Coming later in my scriptural studies, I was drawn to several books by A.C. Bhaktivedanta Prabupadha, founder of the Krishna Consciousness Movement.  Of these, one stands out as an essential document which serves as a supreme example of the philosophy of Divine Personhood to which my site is dedicated.  This may seem odd coming from one who proclaims Christ as Savior, but I must remind my readers and myself that if a principle, especially a spiritual one, is true, it must be universally true.  So if the Krishna doctrine illustrates it most explicitly, I would be foolish and ignorant not to learn from it.  Yes, the Krishna scriptures are full of mythology but so are the scriptures of other traditions, and at the base there is always spiritual truth.  Prabupadha’s translation of Śri Isopanisad: Discovering the Original Person expounds the nature and primacy of Divine Personhood, what Divine Personhood is and does.   Its mantras direct our attention toward the Supreme Person as “the complete whole of existence, and that all manifestations emanating from Him—including our bodies and the world we inhabit—are also complete in and of themselves.”  This has become the goal of the work here.  The notes on the reverse cover of the book state its purpose (and my purpose) well: “Impersonalism has robbed our lives of dimension.  Biochemists calmly inform us that our thoughts, feelings, and our very consciousness are simply patterns of electronic impulses that flash briefly in the vast world of space and time.  But something deep within us refuses to be analyzed into lifeless displays of energy.  At the center of our being is a focus of consciousness that is itself evidence of a higher reality.  Personality is the solid foundation and unifying principle of our existence.  The Vedic philosophy of ancient India strongly proclaims the primacy of personality in every sphere of life and knowledge.  And the most essential Vedic teachings on the universal nature of personality are summarized in Śri Isopanisad, the most confidential of the 106 [the exact number is open to discussion] Upanisads.”  This would direct the focus of what I will study and write until the time comes that I can do no more.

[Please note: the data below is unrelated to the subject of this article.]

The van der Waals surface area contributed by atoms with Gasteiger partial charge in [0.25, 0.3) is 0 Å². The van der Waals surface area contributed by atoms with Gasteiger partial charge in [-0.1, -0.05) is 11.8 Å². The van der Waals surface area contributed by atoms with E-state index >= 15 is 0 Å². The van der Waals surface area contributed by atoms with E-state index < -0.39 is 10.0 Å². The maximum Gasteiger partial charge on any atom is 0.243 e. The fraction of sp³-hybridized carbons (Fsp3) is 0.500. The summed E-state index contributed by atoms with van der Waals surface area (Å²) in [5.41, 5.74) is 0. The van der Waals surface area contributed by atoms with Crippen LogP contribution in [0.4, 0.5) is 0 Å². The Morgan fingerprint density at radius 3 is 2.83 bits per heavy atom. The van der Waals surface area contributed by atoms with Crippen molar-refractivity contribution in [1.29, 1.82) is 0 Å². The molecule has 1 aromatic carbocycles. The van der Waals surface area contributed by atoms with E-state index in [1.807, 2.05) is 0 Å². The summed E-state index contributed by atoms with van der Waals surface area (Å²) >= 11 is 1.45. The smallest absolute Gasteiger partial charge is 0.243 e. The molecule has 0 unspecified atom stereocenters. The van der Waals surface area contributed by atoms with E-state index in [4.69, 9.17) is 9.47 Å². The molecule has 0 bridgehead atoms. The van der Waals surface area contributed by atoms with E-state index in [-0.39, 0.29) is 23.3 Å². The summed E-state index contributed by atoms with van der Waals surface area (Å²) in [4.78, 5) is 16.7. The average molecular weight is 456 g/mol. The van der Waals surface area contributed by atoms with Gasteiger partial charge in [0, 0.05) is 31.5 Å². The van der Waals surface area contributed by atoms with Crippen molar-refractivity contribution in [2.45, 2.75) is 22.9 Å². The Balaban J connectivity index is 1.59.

I love growing annual flowers.  It is not only their display of beauty through the season and the joy of gardening—there is an important life message as well.  The annual plant comes to the time when it must focus on producing the seed, seeing it to maturity to insure that life will carry on.  For me this time has come, and it is this spirit in which I have established this website.  What I have learned and what I have expressed should not be kept to myself and does not exist for my benefit alone.  If others can profit from these posts, or from the documents which I will later share, I would be honored if they can use them.